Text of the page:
I had an opportunity to watch a movie a few days back. It is directed by Mr. Roman Polanski which was rewarded with the prestigious Academy award, the BAFTA award and many more. The movie was about German invasion of Poland during the World War II. I was really moved to see the inhuman and barbaric treatment by the German soldiers to the Jewish people living in Poland. There were prohibitions on going to pubs and parks, walking on the pavements and even sitting on the public benches by the side of the road. The basic human rights were also being eroded when the Jewish population were imposed upon the restriction of keeping only a limited amount of money with them which was not even enough to purchase food and other daily necessities for themselves.
Mr. Wladyslaw Szpilman (enacted by Adrien Brody), a Jewish pianist woking at the Warsaw Radio in Warsaw, Poland, sells his piano to get rid of the impending hunger his family was going to face. All the Jewish people were forced to desert their home and move to the infamous Warsaw Ghetto where they faced the extremes of psychological and physical adversities. It was heart-rending to see a mother begging for a drop of water for her little son dying in her arms. An old lady fights in vain with a severely hungry ragged guy for a little amount of meal. The meal got spilled on the road from the container the lady was carrying, but that guy was so desperate to have it that he did not even bother to lick it on the road. One night, the Szpilman family witnessed a brutal murder when a group of Einsatzgruppen (paramilitary death squad responsible for mass killings of Jews) entered an apartment just opposite to the one where the Szpilman family was taking shelter and threw an old sick person from the balcony of the top floor along with his wheel-chair. His only offense was that he was unable to move from his chair when the SS (Schutzffel- paramilitary organization under Adolf Hitler responsible for crimes against humanity duirng World War II) squad ordered all of his family members to stand up. Those cruel monsters did not stop with that. They took the other family members into the street and shoot them while they were running for their lives. Then they drove over the bodies.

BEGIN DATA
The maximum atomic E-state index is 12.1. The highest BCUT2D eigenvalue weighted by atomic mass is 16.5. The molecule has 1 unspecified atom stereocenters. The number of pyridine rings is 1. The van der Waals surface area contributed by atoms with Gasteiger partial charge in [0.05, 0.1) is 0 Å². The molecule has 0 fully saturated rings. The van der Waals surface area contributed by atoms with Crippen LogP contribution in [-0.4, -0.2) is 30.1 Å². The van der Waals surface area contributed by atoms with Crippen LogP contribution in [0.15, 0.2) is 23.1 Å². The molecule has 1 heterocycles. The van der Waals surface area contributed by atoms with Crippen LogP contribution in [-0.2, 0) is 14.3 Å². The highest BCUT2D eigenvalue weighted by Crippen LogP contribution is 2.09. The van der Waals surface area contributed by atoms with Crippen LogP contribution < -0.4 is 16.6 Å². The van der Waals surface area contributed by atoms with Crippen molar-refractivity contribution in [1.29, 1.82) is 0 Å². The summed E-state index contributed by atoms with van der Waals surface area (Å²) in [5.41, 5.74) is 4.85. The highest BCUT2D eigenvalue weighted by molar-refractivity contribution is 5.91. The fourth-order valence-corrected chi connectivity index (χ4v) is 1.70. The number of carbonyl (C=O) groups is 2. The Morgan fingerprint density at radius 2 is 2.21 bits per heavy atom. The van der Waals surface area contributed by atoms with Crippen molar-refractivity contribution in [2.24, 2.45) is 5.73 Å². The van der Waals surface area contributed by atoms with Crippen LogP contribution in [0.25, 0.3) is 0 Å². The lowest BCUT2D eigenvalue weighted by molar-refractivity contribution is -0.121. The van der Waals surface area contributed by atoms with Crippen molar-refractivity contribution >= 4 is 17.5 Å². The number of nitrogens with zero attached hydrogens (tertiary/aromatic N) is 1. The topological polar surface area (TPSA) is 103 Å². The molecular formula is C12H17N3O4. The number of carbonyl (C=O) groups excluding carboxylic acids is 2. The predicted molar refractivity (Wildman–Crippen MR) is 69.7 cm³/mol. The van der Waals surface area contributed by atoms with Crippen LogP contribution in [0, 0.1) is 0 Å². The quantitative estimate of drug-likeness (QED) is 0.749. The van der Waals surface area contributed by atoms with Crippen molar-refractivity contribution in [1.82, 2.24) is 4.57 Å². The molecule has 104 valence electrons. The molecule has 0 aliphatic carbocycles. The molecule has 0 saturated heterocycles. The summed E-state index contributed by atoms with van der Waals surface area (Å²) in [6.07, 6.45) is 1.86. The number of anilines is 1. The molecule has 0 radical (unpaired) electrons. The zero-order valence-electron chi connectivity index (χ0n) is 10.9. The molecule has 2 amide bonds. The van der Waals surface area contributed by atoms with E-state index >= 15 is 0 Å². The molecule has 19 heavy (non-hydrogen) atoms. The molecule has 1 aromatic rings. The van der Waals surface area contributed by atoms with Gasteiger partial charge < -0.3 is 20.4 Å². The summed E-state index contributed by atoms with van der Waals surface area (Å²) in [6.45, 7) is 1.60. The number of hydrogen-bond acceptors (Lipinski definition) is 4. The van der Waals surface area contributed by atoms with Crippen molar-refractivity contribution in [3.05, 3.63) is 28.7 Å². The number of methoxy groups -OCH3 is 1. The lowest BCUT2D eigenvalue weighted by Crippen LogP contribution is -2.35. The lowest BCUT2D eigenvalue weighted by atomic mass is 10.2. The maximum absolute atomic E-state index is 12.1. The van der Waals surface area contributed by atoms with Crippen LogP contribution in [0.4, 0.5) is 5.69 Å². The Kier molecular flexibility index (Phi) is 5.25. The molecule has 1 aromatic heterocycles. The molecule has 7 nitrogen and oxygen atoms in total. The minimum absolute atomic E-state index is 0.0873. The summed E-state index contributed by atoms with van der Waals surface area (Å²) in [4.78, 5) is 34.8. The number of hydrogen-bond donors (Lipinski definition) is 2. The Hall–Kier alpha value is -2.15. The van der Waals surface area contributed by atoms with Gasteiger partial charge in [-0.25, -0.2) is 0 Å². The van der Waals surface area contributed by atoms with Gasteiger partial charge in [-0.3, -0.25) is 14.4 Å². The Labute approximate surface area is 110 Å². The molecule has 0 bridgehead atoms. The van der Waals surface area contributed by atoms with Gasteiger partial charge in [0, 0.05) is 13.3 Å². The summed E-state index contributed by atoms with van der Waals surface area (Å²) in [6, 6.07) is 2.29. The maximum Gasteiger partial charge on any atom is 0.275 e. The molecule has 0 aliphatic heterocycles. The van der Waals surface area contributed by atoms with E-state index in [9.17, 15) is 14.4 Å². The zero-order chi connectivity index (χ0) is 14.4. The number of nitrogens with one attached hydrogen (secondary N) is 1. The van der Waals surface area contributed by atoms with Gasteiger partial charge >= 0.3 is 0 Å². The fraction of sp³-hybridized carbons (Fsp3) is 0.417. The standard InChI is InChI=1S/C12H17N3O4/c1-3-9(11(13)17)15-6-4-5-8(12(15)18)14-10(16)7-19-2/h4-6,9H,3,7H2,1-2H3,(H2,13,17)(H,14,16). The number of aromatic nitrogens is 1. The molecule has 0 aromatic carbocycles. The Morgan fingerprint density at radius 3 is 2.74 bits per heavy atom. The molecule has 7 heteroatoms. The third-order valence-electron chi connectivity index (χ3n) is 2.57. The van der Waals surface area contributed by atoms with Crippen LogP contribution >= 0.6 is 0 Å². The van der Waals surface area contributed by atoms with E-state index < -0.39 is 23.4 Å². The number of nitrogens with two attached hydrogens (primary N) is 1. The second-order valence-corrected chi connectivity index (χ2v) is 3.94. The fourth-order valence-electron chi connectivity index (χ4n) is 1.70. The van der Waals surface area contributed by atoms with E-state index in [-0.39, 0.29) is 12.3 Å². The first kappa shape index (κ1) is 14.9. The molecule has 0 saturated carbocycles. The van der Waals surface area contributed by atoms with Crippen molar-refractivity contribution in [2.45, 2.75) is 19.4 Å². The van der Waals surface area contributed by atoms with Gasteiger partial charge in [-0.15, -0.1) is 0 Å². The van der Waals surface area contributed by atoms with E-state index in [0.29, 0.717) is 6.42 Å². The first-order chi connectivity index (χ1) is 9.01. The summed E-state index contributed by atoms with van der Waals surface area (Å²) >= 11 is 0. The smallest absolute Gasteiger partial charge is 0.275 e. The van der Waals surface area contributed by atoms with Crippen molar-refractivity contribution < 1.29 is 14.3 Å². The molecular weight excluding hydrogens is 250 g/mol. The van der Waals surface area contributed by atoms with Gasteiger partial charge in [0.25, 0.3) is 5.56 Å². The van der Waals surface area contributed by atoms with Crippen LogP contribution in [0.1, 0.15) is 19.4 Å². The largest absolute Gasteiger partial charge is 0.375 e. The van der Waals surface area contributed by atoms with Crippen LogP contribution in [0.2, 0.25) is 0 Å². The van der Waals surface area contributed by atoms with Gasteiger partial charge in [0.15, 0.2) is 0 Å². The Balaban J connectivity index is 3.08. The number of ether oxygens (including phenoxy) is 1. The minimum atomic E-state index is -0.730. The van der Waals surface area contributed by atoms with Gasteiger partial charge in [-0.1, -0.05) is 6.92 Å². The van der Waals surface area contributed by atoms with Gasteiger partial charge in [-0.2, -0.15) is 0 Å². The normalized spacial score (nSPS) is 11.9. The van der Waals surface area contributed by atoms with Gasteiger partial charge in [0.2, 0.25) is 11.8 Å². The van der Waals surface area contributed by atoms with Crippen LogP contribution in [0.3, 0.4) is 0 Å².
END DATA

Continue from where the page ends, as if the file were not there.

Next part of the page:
Szpilman, the pianist, was a character to be observed in the movie. He got separated from his family in an unfortunate moment and tried to survive alone. Those moments of survival were such heart-touching that I could not help but praying for his life. He used to change his hide-outs very frequently to save himself from the cruel Nazi army. Mr. Wilm Hosenfeld (enacted by Thomas Kretschmann), a German officer, noticed Szpilman in the remnants of an old building. Hosenfeld was touched by the pianist's talent and spared his life.He was a man of large heart as he also was the supplier of bread and clothes to Szpilman during the last days of Szpilman's hide-out.
I observed the violation of human rights on one hand, and different emotions of human being on the other hand. I was pleased to see that there is at least a few people on the earth who think for others, who are always helpful and kind.I learnt about life and love. I understood wthe definition of passion. Mr. Szpilman had a deep passion for his piano. He allowed his fingers to dance on the imaginary keys of a piano in the air when he had not been able to touch one in reality during the days of Nazi invasion. Adrien Brody really deserves a great applause for making the character of Szpilman lively and very human. My heart will always cry for those innocent people who lost their lives during those days of Nazi babarism.